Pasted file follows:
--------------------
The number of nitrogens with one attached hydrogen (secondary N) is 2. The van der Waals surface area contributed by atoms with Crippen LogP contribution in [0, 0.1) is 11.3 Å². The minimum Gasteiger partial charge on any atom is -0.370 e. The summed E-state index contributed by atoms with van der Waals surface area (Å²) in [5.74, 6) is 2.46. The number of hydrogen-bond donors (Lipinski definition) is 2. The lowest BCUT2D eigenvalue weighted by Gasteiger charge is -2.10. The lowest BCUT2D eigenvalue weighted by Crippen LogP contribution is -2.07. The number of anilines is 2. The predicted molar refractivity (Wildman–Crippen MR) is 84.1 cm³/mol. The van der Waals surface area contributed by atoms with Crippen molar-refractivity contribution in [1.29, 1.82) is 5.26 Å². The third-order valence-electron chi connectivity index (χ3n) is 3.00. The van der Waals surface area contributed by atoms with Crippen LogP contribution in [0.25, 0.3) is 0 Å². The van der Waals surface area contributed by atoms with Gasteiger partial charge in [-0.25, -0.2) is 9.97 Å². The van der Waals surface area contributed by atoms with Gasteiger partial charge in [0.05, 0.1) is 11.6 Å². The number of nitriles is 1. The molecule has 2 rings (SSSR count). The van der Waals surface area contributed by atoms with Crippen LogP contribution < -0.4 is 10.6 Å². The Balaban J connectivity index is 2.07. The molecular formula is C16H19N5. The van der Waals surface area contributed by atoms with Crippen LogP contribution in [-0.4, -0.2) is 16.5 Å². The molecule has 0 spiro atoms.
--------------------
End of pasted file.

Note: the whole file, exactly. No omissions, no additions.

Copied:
The number of nitrogens with one attached hydrogen (secondary N) is 2. The van der Waals surface area contributed by atoms with Crippen LogP contribution in [0, 0.1) is 11.3 Å². The minimum Gasteiger partial charge on any atom is -0.370 e. The summed E-state index contributed by atoms with van der Waals surface area (Å²) in [5.74, 6) is 2.46. The number of hydrogen-bond donors (Lipinski definition) is 2. The lowest BCUT2D eigenvalue weighted by Gasteiger charge is -2.10. The lowest BCUT2D eigenvalue weighted by Crippen LogP contribution is -2.07. The number of anilines is 2. The predicted molar refractivity (Wildman–Crippen MR) is 84.1 cm³/mol. The van der Waals surface area contributed by atoms with Crippen molar-refractivity contribution in [1.29, 1.82) is 5.26 Å². The third-order valence-electron chi connectivity index (χ3n) is 3.00. The van der Waals surface area contributed by atoms with Crippen LogP contribution in [0.25, 0.3) is 0 Å². The van der Waals surface area contributed by atoms with Gasteiger partial charge in [-0.25, -0.2) is 9.97 Å². The van der Waals surface area contributed by atoms with Gasteiger partial charge in [0.05, 0.1) is 11.6 Å². The number of nitriles is 1. The molecule has 2 rings (SSSR count). The van der Waals surface area contributed by atoms with Crippen LogP contribution < -0.4 is 10.6 Å². The Balaban J connectivity index is 2.07. The molecular formula is C16H19N5. The van der Waals surface area contributed by atoms with Crippen LogP contribution in [-0.4, -0.2) is 16.5 Å². The molecule has 0 spiro atoms.